We had an early start today, as the Young Playwrights’ Festival began at 9.30 am. Matthew dressed in the kilt and Kelly in a kilted skirt and matching sash for the occasion. We were the only international winners present, as the Israeli and Russian winners had been unable to obtain visas, but Kelly and Matthew sat in the theatre with prize-winners from all over the United States of America. It was a thrilling experience to watch ‘The Haggis Hunt” being perfonned by a company of professional actors, especially as Kelly and Matthew were able to meet and talk with them afterwards, discussing the logistics of staging their play. After a picnic lunch in the theatre grounds we returned to the auditorium to watch the plays written by primary school pupils. It was inspiring to view such a variety of plays.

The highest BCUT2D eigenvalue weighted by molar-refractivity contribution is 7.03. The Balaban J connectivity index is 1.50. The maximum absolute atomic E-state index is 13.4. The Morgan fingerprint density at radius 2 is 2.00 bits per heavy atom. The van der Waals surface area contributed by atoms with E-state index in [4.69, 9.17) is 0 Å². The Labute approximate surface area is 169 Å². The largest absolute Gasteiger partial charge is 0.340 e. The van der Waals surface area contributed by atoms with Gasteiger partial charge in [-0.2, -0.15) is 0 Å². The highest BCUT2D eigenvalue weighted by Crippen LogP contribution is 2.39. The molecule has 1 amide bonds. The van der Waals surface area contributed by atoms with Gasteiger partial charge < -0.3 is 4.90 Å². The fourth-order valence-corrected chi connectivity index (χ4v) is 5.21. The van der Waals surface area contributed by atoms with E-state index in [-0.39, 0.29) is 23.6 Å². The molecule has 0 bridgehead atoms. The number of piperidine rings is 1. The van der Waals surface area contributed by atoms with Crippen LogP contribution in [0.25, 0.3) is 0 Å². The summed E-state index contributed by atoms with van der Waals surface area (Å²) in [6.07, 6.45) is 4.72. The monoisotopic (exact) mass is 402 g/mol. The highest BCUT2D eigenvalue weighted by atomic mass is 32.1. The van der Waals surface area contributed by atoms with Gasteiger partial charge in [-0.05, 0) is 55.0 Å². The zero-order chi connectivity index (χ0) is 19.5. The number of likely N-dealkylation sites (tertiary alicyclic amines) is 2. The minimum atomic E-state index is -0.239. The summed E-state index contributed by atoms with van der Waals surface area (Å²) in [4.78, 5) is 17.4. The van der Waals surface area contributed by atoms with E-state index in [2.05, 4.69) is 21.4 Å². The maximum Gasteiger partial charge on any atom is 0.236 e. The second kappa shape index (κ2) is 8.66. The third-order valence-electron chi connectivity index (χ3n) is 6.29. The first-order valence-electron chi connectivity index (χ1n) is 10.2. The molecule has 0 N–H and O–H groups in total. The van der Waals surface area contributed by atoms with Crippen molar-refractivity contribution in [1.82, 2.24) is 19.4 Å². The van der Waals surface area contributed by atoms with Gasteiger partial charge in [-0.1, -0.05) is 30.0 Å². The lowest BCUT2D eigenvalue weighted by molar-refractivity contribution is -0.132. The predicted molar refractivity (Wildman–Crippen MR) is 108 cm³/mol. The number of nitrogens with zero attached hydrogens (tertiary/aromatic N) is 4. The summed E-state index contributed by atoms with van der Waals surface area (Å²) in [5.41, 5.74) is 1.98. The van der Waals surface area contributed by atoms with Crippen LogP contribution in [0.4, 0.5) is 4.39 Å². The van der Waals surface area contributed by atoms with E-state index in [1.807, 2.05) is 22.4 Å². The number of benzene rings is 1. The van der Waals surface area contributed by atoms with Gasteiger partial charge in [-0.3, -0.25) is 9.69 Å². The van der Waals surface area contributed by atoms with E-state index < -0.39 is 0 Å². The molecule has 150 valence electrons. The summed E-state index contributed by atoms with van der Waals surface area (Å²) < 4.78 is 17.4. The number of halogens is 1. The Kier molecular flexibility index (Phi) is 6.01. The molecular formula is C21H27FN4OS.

The awards ceremony took place in Holley Hall in Sarasota. The young playwrights were addressed by the former US Poet Laureate, Robert Pinsky, before being called up onto the stage to receive their awards. Pupils who had received Honourable Mentions were asked to stand when their names were called, and the acting company then went around the auditorium presenting them with their medals. As an educator, I found it thrilling to be in the midst of so many talented young writers. Two ofour St Columba’s pupils, Millie Jobson and Rachel Miller, had also received Honourable Mentions, as had Lois Pickering from Queen Anne High School in Dunfermline; our town was well represented in this international competition.